Under Construction - March 2014


Letter from the Editor

by James J. Sienicki

Hope your 2014 is off to a great start. In our robust Spring 2014 issue of Under Construction, we examine several new state court decisions and recent trends that affect the construction industry throughout the western United States. We also discuss a number of timely federal contracting issues.

We begin our newsletter with Dan Frost’s analysis of a recent Nebraska court decision involving the Keystone XL pipeline, and other cases in the western United States involving eminent domain. As Dan notes, these decisions provide important context for the future of siting and right-of-way issues involving pipelines and asserts that courts are now more carefully examining pipeline owner’s eminent domain authority. Leon Mead follows with an article discussing a recent Nevada Supreme Court decision affecting the legal consequences for out-of-state design and construction firms bidding on work or services for landmark quality design or construction projects. In our third article, John Wirthlin and Mark Morris discuss a recent Utah Supreme Court ruling that rejects the multi-employer worksite doctrine in Utah, a decision that they conclude may alleviate exposure for general contractors in the state but could incite increased lobbying efforts to amend Utah’s statute.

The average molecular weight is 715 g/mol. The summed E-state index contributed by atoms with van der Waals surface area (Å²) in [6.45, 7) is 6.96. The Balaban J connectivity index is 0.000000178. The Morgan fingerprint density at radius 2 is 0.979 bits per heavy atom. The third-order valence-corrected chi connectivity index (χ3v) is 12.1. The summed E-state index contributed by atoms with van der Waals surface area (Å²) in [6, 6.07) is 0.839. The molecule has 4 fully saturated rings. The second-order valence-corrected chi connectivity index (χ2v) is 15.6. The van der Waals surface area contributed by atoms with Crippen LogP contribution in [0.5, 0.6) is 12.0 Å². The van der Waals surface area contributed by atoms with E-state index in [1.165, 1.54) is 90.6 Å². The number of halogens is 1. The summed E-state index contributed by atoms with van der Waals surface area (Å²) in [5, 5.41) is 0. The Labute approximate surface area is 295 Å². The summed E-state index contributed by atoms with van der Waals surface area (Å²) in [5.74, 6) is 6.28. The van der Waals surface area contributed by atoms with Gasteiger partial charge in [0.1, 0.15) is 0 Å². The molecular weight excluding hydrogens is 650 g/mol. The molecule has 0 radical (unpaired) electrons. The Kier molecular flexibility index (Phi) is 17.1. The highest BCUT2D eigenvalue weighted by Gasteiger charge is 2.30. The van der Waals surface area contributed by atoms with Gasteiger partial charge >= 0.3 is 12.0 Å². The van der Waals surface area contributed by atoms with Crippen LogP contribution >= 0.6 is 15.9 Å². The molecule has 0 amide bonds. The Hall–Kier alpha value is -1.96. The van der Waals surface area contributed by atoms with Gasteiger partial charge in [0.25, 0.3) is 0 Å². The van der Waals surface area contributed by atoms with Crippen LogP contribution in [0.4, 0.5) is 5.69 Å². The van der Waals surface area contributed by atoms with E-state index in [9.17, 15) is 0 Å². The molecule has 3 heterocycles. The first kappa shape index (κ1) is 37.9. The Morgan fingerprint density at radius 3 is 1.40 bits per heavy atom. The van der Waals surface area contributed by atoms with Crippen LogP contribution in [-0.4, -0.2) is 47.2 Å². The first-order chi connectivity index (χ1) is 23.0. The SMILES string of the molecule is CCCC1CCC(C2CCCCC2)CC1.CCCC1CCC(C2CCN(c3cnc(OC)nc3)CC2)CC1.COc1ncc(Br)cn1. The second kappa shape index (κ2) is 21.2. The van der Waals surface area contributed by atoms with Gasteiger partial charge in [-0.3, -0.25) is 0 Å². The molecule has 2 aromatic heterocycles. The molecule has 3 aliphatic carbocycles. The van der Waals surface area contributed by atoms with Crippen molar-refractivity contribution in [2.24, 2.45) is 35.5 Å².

In our fourth article, Brett Johnson reviews several government contracting compliance issues, and kickbacks, bribes, illegal gratuities and other forms of unethical conduct that violate both domestic and international laws and regulations prohibiting these activities. Brett then outlines the various traps that exist and provides a series of “best practices” for companies to help ensure their continued compliance and competitive advantage in the government contracting sector. In the subsequent article, Brett and Matt Schoonover discuss the qualification requirements and opportunities for federally recognized small, women-owned and veteran-owned businesses, which may provide another way for companies to get a piece of the government contracting “pie.” In our sixth article, Lindsey Martinez provides an overview of the California Energy Commission’s new Energy Efficiency Standards—set to go into effect in July—that may affect designers and builders performing jobs in California.

In the next article, Rick Erickson and Lawrence Brown discuss the increased use of public-private partnership (i.e., P3) models in the United States, noting that, to date, 33 states have enacted statutes that enable the use of P3 structures for expanding the nation’s transportation infrastructure. Rick and Lawrence suggest that companies interested in P3 projects should be legally and logistically prepared for financing, contracting and project delivery requirements and should have some local boots on the ground in order to land work and projects, and to avoid costly delays and reputational damage.

This edition finishes with an important and cutting edge article by Eric Spencer about how a contractor’s Experience Modification Rate (EMR) matters more than ever. Eric also offers insightful tips that should be helpful to contractors.

I hope you enjoy this issue of Under Construction. Please let me know if you have any questions or comments about any of these articles. I also enjoy hearing from you about topics you would like us to address in future editions. Enjoy this spring!

Jim Sienicki

[Read the full newsletter here.]